While you hang on by a thread waiting for the eviction notice, every day you continue to lose old friends and colleagues you might never see again. They were less lucky than you and got evicted earlier. Heartbroken and exhausted, you spend a large part of your civic time attending anti-gentrification demonstrations and collaborating with other artists and activists in anti-eviction actions and techno-artivist projects, but still it only gets worse by the day. The number of dramatic eviction cases increases constantly and both the diminished politicized citizenry and the progressive media begin to experience compassion fatigue.

As your community rapidly shrinks, so does your sense of belonging to a city that no longer seems to like you. You begin to feel like a foreigner and internal exile: freaky Alice in techno-Wonderlandia; the Alien Caterpillar who inhaled. Unless you own your home and studio, as a renter, your hours “here” are numbered and you carry this feeling of imminent orphanhood like a very tight and stylish noose around your neck. After all, you perceive yourself as a dandy.

Artist credit: John Cristicello

Artist credit: John Cristicello

Imagine that all the classic and familiar places in your hood including funky, decades-old Latino restaurants and immigrant bars full of memories and ghosts, barber & specialty shops, bohemian sex clubs, experimental art galleries, indie theaters and bookstores –yes, shops where bound books are sold, — the emotional spaces which have been your main source of inspiration, creativity and community — are also forced to close because the pinche greedy landlord tripled the rent overnight or some millionaire bought the building or the entire block to rent out micro-units to airbnb. And all the new laws and acts protect him. Your imagination becomes a painful exercise in forced tolerance and providential acceptance.

In a few months, these wonderful places that for decades provided the city with a strong cultural identity are destroyed and reopened as (get ready) homogeneous “live/work/play” spaces, “micro-condominium” buildings and tech plazas in the works. Coño! The new city begins to look like a generic global metropolis imagined by Italo Calvino. To make the lives of the transient work force somewhat pleasant, hundreds of similar smart cafes, trendoid restaurants, overpriced “eateries” and “celebrity bars” open up in each neighborhood. Even the last standing old-school dive bars are being “discovered” (a euphemism for taken over) by the transplants via their Yelp or Foursquare mobile app.

But you, no matter how long you lived here or how much you have paid in rent – even if it is enough to own your hipster remodeled Victorian upper unit – You are not welcome.

You hit the streets again: What you used to call an average priced dinner is way above your price range now. Your sacred $4 night cocktail, now served by an aloof “celebrity bartender,” costs $15 and your daily jugos and licuados, now called “cold pressed gluten-free organic cleansing juices,” go for $12 in a “recyclable sustainable” bottle. But don’t worry: Remember that this is just a perverse exercise of radical imagination, or rather, a psychomagic challenge to deliver your daily dose of survival humor.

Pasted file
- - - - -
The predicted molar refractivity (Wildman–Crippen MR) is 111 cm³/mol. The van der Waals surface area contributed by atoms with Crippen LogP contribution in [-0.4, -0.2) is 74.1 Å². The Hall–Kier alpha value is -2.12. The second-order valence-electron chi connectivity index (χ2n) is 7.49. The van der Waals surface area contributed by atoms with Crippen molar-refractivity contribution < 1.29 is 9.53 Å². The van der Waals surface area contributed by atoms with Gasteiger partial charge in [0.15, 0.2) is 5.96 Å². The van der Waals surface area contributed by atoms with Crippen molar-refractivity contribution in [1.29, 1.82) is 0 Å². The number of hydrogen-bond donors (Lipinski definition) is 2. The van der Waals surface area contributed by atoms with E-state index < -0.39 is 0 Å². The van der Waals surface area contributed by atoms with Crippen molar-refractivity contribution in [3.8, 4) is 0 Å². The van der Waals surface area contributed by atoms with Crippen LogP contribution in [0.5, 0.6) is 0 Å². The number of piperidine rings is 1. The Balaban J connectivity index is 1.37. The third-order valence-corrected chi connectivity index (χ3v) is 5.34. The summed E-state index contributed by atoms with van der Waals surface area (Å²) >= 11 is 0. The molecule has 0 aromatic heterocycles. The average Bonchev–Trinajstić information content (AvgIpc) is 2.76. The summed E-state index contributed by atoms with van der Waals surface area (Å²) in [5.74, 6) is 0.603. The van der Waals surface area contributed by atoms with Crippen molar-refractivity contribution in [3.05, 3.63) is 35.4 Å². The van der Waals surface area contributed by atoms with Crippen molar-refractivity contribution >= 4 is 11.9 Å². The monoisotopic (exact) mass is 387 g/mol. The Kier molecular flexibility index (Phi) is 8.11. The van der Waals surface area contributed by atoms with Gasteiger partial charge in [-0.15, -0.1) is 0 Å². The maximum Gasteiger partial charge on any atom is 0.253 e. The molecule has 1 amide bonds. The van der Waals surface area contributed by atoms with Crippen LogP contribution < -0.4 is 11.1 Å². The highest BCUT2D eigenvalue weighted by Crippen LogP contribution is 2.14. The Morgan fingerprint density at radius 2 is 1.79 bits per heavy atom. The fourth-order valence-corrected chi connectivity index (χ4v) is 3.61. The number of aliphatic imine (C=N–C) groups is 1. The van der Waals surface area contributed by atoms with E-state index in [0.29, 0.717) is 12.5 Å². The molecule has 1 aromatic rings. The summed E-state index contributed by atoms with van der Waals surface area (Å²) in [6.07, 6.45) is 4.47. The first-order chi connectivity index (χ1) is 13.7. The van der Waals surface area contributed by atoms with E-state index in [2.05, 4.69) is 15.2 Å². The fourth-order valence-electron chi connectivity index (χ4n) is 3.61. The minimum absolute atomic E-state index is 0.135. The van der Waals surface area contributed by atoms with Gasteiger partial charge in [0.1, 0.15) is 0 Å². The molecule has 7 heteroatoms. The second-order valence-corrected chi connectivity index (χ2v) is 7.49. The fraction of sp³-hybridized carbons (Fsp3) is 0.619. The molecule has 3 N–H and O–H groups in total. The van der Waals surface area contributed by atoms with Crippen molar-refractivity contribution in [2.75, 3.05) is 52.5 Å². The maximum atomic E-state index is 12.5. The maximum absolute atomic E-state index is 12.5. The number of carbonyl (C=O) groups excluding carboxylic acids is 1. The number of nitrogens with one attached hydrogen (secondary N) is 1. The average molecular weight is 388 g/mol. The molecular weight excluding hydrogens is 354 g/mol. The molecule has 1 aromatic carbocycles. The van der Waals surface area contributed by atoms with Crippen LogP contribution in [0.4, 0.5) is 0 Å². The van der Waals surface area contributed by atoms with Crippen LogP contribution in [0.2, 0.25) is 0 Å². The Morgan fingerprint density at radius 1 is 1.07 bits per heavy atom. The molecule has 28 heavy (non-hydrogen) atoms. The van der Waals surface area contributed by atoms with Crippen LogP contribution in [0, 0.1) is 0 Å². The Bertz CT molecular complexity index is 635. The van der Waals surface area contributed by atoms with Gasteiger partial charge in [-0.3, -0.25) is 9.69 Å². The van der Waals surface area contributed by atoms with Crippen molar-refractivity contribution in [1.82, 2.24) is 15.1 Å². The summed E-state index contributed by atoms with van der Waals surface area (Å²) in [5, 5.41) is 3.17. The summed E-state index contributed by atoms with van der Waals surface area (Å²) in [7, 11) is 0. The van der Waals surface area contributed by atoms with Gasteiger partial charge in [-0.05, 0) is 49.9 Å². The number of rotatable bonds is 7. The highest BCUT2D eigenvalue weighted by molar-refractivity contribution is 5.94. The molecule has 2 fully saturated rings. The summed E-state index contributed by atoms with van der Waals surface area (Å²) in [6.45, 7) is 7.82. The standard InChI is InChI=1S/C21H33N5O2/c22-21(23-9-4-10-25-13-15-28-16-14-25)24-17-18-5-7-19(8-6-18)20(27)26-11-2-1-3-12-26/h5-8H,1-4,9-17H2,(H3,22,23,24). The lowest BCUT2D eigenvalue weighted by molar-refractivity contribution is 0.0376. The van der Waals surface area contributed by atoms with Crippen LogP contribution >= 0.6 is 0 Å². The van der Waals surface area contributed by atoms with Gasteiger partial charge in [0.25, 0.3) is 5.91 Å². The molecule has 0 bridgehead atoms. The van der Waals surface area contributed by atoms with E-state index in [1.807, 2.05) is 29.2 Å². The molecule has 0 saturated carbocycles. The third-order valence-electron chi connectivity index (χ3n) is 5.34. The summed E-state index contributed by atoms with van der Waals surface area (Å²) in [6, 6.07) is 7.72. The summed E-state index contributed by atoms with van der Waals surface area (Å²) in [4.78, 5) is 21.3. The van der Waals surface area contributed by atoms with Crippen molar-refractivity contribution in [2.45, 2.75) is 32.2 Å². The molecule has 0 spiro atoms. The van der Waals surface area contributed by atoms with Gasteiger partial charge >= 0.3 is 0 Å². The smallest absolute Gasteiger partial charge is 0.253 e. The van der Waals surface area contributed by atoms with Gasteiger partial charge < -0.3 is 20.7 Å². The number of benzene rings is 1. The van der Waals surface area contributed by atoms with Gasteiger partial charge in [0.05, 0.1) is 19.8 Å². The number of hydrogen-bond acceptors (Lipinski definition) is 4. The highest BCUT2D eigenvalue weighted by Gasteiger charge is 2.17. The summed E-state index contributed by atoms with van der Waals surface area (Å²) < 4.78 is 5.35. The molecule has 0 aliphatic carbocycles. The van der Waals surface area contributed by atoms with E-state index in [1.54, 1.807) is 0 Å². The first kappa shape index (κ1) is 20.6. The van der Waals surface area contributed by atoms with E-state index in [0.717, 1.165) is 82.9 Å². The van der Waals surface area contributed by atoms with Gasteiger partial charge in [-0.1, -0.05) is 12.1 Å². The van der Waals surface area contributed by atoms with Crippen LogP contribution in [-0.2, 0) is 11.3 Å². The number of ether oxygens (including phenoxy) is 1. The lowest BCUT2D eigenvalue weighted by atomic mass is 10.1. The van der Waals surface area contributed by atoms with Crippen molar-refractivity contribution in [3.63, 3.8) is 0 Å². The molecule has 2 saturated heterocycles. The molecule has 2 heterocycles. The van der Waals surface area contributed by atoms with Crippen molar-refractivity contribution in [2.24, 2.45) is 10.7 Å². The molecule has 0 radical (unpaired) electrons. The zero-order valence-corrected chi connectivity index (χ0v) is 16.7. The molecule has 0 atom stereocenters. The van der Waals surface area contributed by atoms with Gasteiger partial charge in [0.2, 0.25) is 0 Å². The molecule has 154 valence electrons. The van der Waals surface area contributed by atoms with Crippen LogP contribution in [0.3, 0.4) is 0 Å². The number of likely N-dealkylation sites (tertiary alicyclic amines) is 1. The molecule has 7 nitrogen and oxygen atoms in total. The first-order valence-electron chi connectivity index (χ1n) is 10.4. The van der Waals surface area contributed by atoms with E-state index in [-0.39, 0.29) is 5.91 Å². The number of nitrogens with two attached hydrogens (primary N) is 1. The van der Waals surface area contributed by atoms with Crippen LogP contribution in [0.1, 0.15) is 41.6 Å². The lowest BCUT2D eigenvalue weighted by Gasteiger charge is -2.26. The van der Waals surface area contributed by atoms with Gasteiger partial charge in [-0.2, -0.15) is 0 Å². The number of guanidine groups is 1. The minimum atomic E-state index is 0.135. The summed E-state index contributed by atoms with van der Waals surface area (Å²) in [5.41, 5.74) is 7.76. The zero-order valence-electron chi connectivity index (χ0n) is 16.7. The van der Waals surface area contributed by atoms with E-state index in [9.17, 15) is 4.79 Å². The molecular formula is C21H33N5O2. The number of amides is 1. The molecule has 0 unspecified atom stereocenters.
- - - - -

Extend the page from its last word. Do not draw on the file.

Imagine that your own building, a legendary (ex) artist building is now just another revolving airb&b miniunit for zombie techies who make well over $200 grand a year, but behave not unlike obnoxious teenage frat boys. If you are the only one of 3 Mexican tenants left, when you open the front door for a new neighbor, they either perceive you as the building’s janitor or report you to the manager as a “suspicious character.” And yes, in Technotopia: your new identity is that of “suspicious character.”

The nightmare unfolds: Full of Maseratis, Ferraris, Porsches and Mercedes Benzes, the private parking lot is now protected with barbed wire fences and a digital display keypad encoded by microchips; and so are the “vintage bike” racks and trash containers. Video surveillance cameras are omnipresent. The new management wishes to keep the homeless, the day laborers and the “scary” young “people of color” at a distance…that is, before the cops get them. They are unpleasant memories of the old city of sin and compassion; kids from former distasteful and economically disadvantaged, at-risk neighborhoods.

The newly empowered cops drive around the hood looking for (criminal) “difference.” The homeless and the “gang bangers” aren’t the only ones being removed from the streets to make them safe for the new cadre. With them go the poets, the performance artists, the experimental musicians, the frail transvestites, the politicized sex workers, the gallant mariachis, the cool low-riders, the urban primitives, the angry punks, the defiant radical feminists and the very activists who used to protect us all from the greedy landlords and politicians who conceived of this macabre project.

It’s the latest American version of ethnic and cultural cleansing. It’s invisible to the newcomers, and highly visible to those of us who knew the old city. The press labels it “the post-gentrification era.”

“Prehistory is only 7 years old and nostalgia is pure style, a bad selfie of a fictional memory.”—Anonymous tweet.

There are suspicious fires happening constantly, in apartment buildings and homes inhabited by mostly Latino and black working class families. And you cannot help but to wonder if landlords and redevelopers are setting these fires? “Is there a secret garden of violence in the heart of techno-bohemian paradise?”-Anonymous tweet.

You also begin to wonder, who are these random people and newly evasive neighbors taking over your neighborhood? Metaphysically speaking, where did they really come from? And how long will they stay? Are they merely browsing in the mythological backyard of Technotopia? Will they return to the suburbs when the Chicano intifada begins? More »